Kicking off Vancouver’s Jazz Festival on Sunday night were the truest rap O.G.’s, Wu-Tang Clan. Hyped beyond belief, the audience gave the legendary crew their all. And while the Wu did their best to return favour, the evening was not without its flaws.
Wu-Tang Clan’s significance on music and culture in the 90’s cannot be overstated. Ask any hip-hop fan, of all persuasions, about their “Top 5” and the Wu will either be listed or given special consideration based on their importance to the game. Their album Enter the Wu-Tang (36 Chambers) is a seminal work, and initiated their multi-decade career. Proceeding their zenith of fame was a host of solo projects, each with varying levels of success.
Billing their Vancouver performance as a front-to-back playthrough of 36 Chambers, the war was won before the first beat dropped; so, where did it fall short? Firstly, the absence of Method Man was glaring. Each rapper plays a unique role in the Wu sound and storytelling, and the void left would have felt equally significant regardless of the missing Clan member. Adding to that, his parts were performed by the other Wu members (versus omitting them); this sacrificed the chance to highlight more of the present members’ material.
Secondly, and far less attributable to the group, were issues with the sound and a/v. As the Clan traded verses (there were 6 to 9 people on stage at any given moment), the mic levels faded in and out. Ghostface played impromptu roadie during the evening, trading his mic off to the next member in wait. He also had some not so kind words for the a/v department, calling out their static lighting scheme and yelling “the light man’s a dickhead”.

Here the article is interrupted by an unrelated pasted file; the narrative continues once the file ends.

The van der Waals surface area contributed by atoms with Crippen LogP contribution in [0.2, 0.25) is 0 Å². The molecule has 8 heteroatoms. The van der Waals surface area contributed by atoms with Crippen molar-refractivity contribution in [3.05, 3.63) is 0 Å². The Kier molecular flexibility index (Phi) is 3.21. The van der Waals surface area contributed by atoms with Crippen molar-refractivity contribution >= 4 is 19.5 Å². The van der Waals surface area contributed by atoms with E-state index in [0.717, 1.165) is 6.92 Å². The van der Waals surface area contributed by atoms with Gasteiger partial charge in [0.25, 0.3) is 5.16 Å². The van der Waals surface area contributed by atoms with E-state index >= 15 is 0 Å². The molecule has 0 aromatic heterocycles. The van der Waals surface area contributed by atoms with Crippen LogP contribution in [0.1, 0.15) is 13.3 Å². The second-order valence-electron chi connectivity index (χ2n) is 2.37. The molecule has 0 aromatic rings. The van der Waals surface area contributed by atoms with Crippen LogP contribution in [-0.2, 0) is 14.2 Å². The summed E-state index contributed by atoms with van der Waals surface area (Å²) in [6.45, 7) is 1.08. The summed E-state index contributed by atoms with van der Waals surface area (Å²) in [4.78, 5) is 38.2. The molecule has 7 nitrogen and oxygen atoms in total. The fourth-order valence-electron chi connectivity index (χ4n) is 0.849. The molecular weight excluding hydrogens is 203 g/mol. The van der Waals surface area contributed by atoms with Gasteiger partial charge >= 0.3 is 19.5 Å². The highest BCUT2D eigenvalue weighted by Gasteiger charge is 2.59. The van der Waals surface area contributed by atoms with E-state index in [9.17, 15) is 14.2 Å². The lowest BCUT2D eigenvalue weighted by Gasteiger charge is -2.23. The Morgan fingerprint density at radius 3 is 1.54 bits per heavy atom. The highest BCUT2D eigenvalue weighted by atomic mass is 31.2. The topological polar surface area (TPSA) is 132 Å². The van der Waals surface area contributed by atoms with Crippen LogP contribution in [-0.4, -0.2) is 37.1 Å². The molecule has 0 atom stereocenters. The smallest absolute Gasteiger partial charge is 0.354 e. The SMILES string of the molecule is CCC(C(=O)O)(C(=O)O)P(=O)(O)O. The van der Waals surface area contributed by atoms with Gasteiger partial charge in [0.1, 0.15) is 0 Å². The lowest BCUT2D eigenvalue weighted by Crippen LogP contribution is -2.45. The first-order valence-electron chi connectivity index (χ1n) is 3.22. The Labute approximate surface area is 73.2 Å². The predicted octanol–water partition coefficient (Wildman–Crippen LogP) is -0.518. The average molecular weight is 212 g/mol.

Casting aside the gripes, the Wu came correct. The obvious hits—“C.R.E.A.M.”, “Bring Da Ruckus”, “Triumph”—made a big impression; classics like “Ice Cream” from Only Built 4 Cuban Linx and “4th Chamber” from Liquid Swords (with a criminal omission of GZA’s verse); and even brand new products like “On That Shit Again” from their recent release Of Mics And Men.
One of the more pleasant surprises of the evening came from the inclusion of Young Dirty Bastard. Y.D.B. is the biological son of deceased Wu legend Ol’ Dirty Bastard, and he plays the part. Y.D.B. was responsible for more energy, charisma, and entertainment than anyone else on stage—just like his father. Hopefully his future contributions to the group go beyond the impersonation.
I’ve probably used up my curmudgeon tab for the entire year on this review, but I couldn’t help myself. Wu-Tang Clan played on heavy rotation for much of my teen years, and seeing them live amounted to a bucket list concert. I’ll be giving them the benefit of the doubt, and won’t hesitate to see them at the next opportunity. But part of me fears that the rawest MC’s (rather unsurprisingly) struggle to keep that flame alive after multiple decades. To butcher/borrow a line from Jadakiss: “Gangsters don’t die; they get chubby, and play jazz festivals.”